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Development of Nonverbal Communication Predicts Symptom Severity in Infants At Risk for ASD

Friday, 3 May 2013: 14:00-18:00
Banquet Hall (Kursaal Centre)
B. E. McCarthy1, M. Del Rosario1, M. Sigman1, S. P. Johnson2 and T. Hutman1, (1)University of California, Los Angeles, Los Angeles, CA, (2)UCLA, Los Angeles, CA
Background: Nonverbal communication skills—including joint attention (JA) and requesting behaviors (RB)—are an essential component of early social interaction, intersubjectivity, and verbal communication. Impairments in these skills are among the earliest behavioral markers of Autism Spectrum Disorder (ASD) (Rozga et al., 2011).  Atypical trajectories of joint attention skills have been reported for children diagnosed with ASD by 24 months relative to typically developing (TD) children and children displaying features of the broader autism phenotype (BAP).  At 14 months, levels of initiating joint attention (IJA) differentiated infants diagnosed with ASD at the same age from those later diagnosed at 24 months (Landa, Holman, & Garrett-Mayer, 2007). These early social skills are related to social and behavioral symptoms secondary to ASD (Hutman et al., 2011), but the relation between JA development during the second year and primary symptom severity of ASD has not been evaluated.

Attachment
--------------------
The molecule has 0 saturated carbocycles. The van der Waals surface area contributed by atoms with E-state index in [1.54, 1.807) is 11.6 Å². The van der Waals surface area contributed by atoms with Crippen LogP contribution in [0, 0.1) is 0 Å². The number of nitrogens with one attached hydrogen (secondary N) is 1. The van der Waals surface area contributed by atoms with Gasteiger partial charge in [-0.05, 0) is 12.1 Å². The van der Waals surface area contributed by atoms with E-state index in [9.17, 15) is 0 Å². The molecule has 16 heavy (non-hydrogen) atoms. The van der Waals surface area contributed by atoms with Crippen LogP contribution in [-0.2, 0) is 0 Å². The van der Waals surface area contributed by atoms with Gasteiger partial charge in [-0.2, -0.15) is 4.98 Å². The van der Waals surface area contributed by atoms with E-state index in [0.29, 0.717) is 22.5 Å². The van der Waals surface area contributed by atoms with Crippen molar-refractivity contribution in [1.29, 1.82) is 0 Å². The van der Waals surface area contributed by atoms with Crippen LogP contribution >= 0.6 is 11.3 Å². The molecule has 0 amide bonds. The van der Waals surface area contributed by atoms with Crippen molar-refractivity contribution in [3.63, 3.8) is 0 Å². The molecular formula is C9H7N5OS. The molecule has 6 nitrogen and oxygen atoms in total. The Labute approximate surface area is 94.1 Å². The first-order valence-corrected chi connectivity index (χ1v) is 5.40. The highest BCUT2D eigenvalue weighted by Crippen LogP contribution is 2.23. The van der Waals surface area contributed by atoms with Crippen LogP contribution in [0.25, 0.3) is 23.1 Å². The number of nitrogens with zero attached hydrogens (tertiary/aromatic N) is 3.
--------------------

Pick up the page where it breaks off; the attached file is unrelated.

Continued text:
Objectives: The current study investigated the development of nonverbal communication skills (both JA and RB) from 12 to 18 months and links with autism symptom severity in infants at high- and low-risk for ASD. We hypothesized that children who experienced slower (i.e., less improved) development in these areas in the second year would present more severe symptomatology of ASD at 36 months. This developmental relationship would have implications for early detection of ASD as well as the focus and timing of early intervention.    

Methods: Infant siblings of children with autistic disorder (n=111) and infants with no familial history of ASD (n=43) were assessed at 12, 18, and 36 months of age.  JA (initiations and responses) and RB were assessed using the Early Social Communication Scales (Seibert, Hogan, & Mundy, 1982).  A symptom severity algorithm (Gotham et al., 2009) was applied to the Autism Diagnostic Observation Schedule at 36 months (Lord et al., 2000).  Hypotheses were initially tested using bivariate Pearson correlations.  Where significant relations were observed, regression models were run to evaluate baseline language skills as a covariate and as a potential mediator between nonverbal communication skills and ASD severity.

Results: Baseline measures of responsive JA (RJA) and changes in RJA from 12-18 months predicted ASD severity at 36 months (p’s < .01), even when baseline language skills were controlled.  Infant-initiated JA (IJA, pointing and showing, p = .01) at 12 months, but not change in IJA, predicted ASD severity.  RB (pointing) at 12 months and change in these requesting behaviors predicted ASD severity (p’s ≤ .01), controlling for baseline language skills.

Conclusions: While previous research indicates that early nonverbal communication skills and rates of development affect later social skills secondary to ASD, our findings demonstrate an association between change in nonverbal communication skills (JA and RB) and subsequent ASD symptom severity. Research of this kind accentuates the importance of monitoring and treating early social communication skills in order to improve developmental outcomes in infants at risk for ASD.

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